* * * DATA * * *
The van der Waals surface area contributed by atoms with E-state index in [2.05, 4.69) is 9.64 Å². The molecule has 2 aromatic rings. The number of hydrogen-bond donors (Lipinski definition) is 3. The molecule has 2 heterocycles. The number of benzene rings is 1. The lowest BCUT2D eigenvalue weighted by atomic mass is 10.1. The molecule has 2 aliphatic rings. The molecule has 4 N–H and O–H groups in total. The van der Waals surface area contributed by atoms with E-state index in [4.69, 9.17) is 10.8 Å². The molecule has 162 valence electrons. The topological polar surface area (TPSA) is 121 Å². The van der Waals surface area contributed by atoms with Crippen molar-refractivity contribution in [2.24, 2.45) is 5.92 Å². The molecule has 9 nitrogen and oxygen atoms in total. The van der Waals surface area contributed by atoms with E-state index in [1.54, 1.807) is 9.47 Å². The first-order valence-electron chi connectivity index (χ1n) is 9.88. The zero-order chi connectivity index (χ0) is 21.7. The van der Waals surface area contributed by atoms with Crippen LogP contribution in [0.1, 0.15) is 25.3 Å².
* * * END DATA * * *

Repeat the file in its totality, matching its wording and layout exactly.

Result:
The van der Waals surface area contributed by atoms with E-state index in [2.05, 4.69) is 9.64 Å². The molecule has 2 aromatic rings. The number of hydrogen-bond donors (Lipinski definition) is 3. The molecule has 2 heterocycles. The number of benzene rings is 1. The lowest BCUT2D eigenvalue weighted by atomic mass is 10.1. The molecule has 2 aliphatic rings. The molecule has 4 N–H and O–H groups in total. The van der Waals surface area contributed by atoms with E-state index in [4.69, 9.17) is 10.8 Å². The molecule has 162 valence electrons. The topological polar surface area (TPSA) is 121 Å². The van der Waals surface area contributed by atoms with Crippen molar-refractivity contribution in [2.24, 2.45) is 5.92 Å². The molecule has 9 nitrogen and oxygen atoms in total. The van der Waals surface area contributed by atoms with E-state index in [1.54, 1.807) is 9.47 Å². The first-order valence-electron chi connectivity index (χ1n) is 9.88. The zero-order chi connectivity index (χ0) is 21.7. The van der Waals surface area contributed by atoms with Crippen LogP contribution in [0.1, 0.15) is 25.3 Å².